Whenever we have a substitute for one of my paraprofessionals, one of the hardest things is trying to give him or her a sense of the balance between helping students practice a skill and simply doing something for them. It doesn’t help that my students, no matter how severe their disabilities, are absolutely masterful at snowing new people. From gluing to speaking to walking in a gait trainer, I’ve seen my kids stare at new people like they were purple aliens when requested to do a simple task that they are completely capable of doing.
There are many things that my students cannot do, many things they need help to do, and some things they will always need help to do. Most of them notice this in some way, at some point. Language is a serious struggle for all of my students, so asking for help is something we work on a lot—most of them won’t do it spontaneously. So when a caring, helpful adult sees that an adorable six-year-old with a disability is struggling to put his jacket on, she does it for him. Multiply that experience by 50 other daily events and you send the message to that kid: you can’t do it, I’ll do it for you.
Soon, even if the student knows the he CAN do it (because, for example, his teacher makes him zip up his own coat and does a big happy dance every time he does it by himself), he has learned that if he stands there long enough looking adorably clueless in view of the right adults, they will probably do it for him.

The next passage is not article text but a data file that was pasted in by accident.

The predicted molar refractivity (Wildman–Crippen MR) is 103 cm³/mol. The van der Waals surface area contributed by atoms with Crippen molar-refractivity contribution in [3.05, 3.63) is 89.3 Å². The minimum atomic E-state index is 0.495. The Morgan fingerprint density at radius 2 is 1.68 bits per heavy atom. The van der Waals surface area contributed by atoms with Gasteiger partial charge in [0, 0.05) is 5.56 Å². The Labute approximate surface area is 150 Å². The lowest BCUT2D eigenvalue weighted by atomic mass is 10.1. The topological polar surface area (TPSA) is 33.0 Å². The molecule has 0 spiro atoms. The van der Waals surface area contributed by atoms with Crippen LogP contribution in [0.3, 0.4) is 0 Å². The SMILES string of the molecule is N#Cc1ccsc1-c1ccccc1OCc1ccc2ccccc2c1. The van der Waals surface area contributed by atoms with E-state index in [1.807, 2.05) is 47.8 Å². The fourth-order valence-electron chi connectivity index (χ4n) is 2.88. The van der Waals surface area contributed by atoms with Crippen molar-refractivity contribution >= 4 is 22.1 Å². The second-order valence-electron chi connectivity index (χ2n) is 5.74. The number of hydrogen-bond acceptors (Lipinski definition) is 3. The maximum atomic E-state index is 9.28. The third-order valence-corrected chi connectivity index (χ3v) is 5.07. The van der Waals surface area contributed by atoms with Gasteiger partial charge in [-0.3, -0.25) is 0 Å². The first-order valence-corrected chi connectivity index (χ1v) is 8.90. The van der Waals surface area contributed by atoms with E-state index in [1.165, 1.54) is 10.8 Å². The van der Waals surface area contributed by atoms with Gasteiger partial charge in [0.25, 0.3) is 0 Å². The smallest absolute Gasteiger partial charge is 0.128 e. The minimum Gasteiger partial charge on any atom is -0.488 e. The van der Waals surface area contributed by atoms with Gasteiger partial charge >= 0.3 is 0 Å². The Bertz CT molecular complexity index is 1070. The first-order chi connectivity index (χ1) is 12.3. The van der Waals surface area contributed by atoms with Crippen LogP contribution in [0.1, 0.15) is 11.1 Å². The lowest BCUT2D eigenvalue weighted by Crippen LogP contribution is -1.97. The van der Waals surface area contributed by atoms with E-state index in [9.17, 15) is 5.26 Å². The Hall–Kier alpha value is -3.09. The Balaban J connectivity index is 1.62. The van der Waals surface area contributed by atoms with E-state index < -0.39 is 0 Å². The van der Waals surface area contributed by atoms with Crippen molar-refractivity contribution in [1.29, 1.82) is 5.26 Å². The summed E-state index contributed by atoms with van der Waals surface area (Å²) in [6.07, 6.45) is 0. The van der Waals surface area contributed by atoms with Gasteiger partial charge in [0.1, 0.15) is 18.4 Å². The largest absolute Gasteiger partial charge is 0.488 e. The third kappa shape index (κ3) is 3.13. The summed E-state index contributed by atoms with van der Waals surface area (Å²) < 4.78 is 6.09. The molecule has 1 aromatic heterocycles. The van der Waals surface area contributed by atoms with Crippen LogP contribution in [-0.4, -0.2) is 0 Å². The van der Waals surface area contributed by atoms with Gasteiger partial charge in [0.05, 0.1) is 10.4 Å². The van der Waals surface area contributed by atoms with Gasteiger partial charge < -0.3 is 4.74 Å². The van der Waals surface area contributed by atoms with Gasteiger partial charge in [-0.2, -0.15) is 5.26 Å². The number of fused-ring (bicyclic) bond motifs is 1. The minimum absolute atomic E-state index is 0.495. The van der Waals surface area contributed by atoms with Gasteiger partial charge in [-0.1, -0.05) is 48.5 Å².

Some substitutes have commented to me that they thought it was “mean” to make a student do something that they were clearly struggling with. It’s not like I’m making them carry 10-lb. weights around my room—I’m making sure they have the opportunity to follow through and practice the skills we’re working on, whatever level that may be. It is impossible for someone new to my classroom to know everything a kid can and can’t do, so they’re in a very tough position and I can only give them my undying gratitude for even venturing into my classroom. There are many other people, however, over the lives of my students, who do not realize that the more they do for our kid, the less our kids learn to do for themselves.
My students all know that they have to “try it themselves” first, and if they try (what I determine to be) “their best,” then they can use their words or sign language or pictures to ask for help. I have waited one of my students out for 15 minutes for him to open his backpack himself and put his communication notebook in the bin. That same little guy takes about 10 minutes to open his milk at lunch every day. But he does it himself because he has learned how to do it himself. Every single thing my students learn to do for themselves is an essential step toward living the most independent futures possible.
So, yes, my friends, mean Ms. Ellen makes you say “help please” even though I can clearly tell you’d like me to open your string cheese. I make you walk in the hallway without touching the wall, every time. I make you go through the lunch line and get your own tray and milk and pick out your own food. I’ll help you with what you need help with, but I’ll push you to do what I think you can do. My expectations for you are high, but my belief in your ability to succeed is even higher…and you’re not succeeding if we’re just doing it for you.